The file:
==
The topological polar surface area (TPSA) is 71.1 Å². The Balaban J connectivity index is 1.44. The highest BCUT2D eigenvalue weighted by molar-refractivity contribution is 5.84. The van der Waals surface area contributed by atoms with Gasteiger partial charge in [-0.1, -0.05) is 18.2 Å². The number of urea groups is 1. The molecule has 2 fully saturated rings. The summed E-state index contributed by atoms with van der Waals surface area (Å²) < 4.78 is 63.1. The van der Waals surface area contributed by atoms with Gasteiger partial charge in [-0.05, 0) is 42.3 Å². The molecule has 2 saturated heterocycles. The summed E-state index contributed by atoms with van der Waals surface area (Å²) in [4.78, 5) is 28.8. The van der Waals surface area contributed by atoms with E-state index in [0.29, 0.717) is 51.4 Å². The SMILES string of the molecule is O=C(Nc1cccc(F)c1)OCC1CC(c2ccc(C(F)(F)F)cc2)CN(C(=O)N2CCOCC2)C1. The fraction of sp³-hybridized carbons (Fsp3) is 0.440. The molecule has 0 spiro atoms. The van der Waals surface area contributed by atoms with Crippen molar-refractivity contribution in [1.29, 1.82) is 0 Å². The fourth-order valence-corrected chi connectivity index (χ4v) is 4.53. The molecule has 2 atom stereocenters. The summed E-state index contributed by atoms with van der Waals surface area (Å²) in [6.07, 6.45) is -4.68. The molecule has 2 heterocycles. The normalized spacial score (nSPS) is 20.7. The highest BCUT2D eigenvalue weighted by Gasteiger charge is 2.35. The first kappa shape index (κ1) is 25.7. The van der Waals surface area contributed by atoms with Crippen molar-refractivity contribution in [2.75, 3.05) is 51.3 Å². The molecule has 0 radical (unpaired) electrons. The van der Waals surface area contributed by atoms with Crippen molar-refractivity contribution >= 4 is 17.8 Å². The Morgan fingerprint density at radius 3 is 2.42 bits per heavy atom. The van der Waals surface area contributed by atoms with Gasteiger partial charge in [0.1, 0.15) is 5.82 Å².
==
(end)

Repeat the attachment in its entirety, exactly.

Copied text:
The topological polar surface area (TPSA) is 71.1 Å². The Balaban J connectivity index is 1.44. The highest BCUT2D eigenvalue weighted by molar-refractivity contribution is 5.84. The van der Waals surface area contributed by atoms with Gasteiger partial charge in [-0.1, -0.05) is 18.2 Å². The number of urea groups is 1. The molecule has 2 fully saturated rings. The summed E-state index contributed by atoms with van der Waals surface area (Å²) < 4.78 is 63.1. The van der Waals surface area contributed by atoms with Gasteiger partial charge in [-0.05, 0) is 42.3 Å². The molecule has 2 saturated heterocycles. The summed E-state index contributed by atoms with van der Waals surface area (Å²) in [4.78, 5) is 28.8. The van der Waals surface area contributed by atoms with E-state index in [0.29, 0.717) is 51.4 Å². The SMILES string of the molecule is O=C(Nc1cccc(F)c1)OCC1CC(c2ccc(C(F)(F)F)cc2)CN(C(=O)N2CCOCC2)C1. The fraction of sp³-hybridized carbons (Fsp3) is 0.440. The molecule has 0 spiro atoms. The van der Waals surface area contributed by atoms with Crippen molar-refractivity contribution in [1.29, 1.82) is 0 Å². The fourth-order valence-corrected chi connectivity index (χ4v) is 4.53. The molecule has 2 atom stereocenters. The summed E-state index contributed by atoms with van der Waals surface area (Å²) in [6.07, 6.45) is -4.68. The molecule has 2 heterocycles. The normalized spacial score (nSPS) is 20.7. The highest BCUT2D eigenvalue weighted by Gasteiger charge is 2.35. The first kappa shape index (κ1) is 25.7. The van der Waals surface area contributed by atoms with Crippen molar-refractivity contribution in [2.75, 3.05) is 51.3 Å². The molecule has 0 radical (unpaired) electrons. The van der Waals surface area contributed by atoms with Crippen molar-refractivity contribution >= 4 is 17.8 Å². The Morgan fingerprint density at radius 3 is 2.42 bits per heavy atom. The van der Waals surface area contributed by atoms with Gasteiger partial charge in [0.1, 0.15) is 5.82 Å².